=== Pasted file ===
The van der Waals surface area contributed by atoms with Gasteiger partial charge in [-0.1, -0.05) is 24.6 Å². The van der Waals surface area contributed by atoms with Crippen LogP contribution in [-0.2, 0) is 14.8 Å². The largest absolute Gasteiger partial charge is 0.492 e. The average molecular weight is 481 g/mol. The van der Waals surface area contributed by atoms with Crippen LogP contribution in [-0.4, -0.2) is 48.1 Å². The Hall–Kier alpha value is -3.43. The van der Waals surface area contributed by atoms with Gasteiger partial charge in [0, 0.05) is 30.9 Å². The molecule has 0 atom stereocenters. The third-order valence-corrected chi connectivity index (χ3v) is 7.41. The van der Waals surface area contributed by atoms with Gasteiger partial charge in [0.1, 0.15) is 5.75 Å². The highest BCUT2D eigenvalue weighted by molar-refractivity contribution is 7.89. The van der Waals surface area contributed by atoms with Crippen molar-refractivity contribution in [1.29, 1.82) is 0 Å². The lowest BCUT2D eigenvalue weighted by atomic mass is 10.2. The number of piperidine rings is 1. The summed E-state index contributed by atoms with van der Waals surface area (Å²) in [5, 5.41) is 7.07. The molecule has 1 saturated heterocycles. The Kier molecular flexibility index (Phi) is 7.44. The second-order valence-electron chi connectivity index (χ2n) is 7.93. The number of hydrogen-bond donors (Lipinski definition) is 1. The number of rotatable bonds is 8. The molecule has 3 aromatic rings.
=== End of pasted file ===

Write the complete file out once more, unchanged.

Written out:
The van der Waals surface area contributed by atoms with Gasteiger partial charge in [-0.1, -0.05) is 24.6 Å². The van der Waals surface area contributed by atoms with Crippen LogP contribution in [-0.2, 0) is 14.8 Å². The largest absolute Gasteiger partial charge is 0.492 e. The average molecular weight is 481 g/mol. The van der Waals surface area contributed by atoms with Crippen LogP contribution in [-0.4, -0.2) is 48.1 Å². The Hall–Kier alpha value is -3.43. The van der Waals surface area contributed by atoms with Gasteiger partial charge in [0, 0.05) is 30.9 Å². The molecule has 0 atom stereocenters. The third-order valence-corrected chi connectivity index (χ3v) is 7.41. The van der Waals surface area contributed by atoms with Gasteiger partial charge in [0.1, 0.15) is 5.75 Å². The highest BCUT2D eigenvalue weighted by molar-refractivity contribution is 7.89. The van der Waals surface area contributed by atoms with Crippen molar-refractivity contribution in [1.29, 1.82) is 0 Å². The lowest BCUT2D eigenvalue weighted by atomic mass is 10.2. The number of piperidine rings is 1. The summed E-state index contributed by atoms with van der Waals surface area (Å²) in [5, 5.41) is 7.07. The molecule has 1 saturated heterocycles. The Kier molecular flexibility index (Phi) is 7.44. The second-order valence-electron chi connectivity index (χ2n) is 7.93. The number of hydrogen-bond donors (Lipinski definition) is 1. The number of rotatable bonds is 8. The molecule has 3 aromatic rings.